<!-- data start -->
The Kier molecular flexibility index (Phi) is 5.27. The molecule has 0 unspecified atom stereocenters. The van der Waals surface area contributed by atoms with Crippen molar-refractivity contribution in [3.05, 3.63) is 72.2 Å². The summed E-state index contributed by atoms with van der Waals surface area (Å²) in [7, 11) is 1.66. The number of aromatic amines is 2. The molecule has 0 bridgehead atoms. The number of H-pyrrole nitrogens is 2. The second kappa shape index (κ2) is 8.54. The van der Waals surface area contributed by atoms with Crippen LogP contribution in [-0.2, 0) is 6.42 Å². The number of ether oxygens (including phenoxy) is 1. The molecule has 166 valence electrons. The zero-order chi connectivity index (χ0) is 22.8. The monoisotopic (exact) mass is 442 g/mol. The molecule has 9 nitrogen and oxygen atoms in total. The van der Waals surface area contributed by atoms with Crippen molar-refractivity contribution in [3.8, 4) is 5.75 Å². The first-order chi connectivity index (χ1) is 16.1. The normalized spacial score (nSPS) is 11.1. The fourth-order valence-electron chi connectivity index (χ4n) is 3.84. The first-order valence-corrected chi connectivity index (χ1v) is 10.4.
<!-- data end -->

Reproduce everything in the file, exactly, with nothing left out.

The Kier molecular flexibility index (Phi) is 5.27. The molecule has 0 unspecified atom stereocenters. The van der Waals surface area contributed by atoms with Crippen molar-refractivity contribution in [3.05, 3.63) is 72.2 Å². The summed E-state index contributed by atoms with van der Waals surface area (Å²) in [7, 11) is 1.66. The number of aromatic amines is 2. The molecule has 0 bridgehead atoms. The number of H-pyrrole nitrogens is 2. The second kappa shape index (κ2) is 8.54. The van der Waals surface area contributed by atoms with Crippen LogP contribution in [-0.2, 0) is 6.42 Å². The number of ether oxygens (including phenoxy) is 1. The molecule has 166 valence electrons. The zero-order chi connectivity index (χ0) is 22.8. The monoisotopic (exact) mass is 442 g/mol. The molecule has 9 nitrogen and oxygen atoms in total. The van der Waals surface area contributed by atoms with Crippen molar-refractivity contribution in [3.8, 4) is 5.75 Å². The first-order chi connectivity index (χ1) is 16.1. The normalized spacial score (nSPS) is 11.1. The fourth-order valence-electron chi connectivity index (χ4n) is 3.84. The first-order valence-corrected chi connectivity index (χ1v) is 10.4.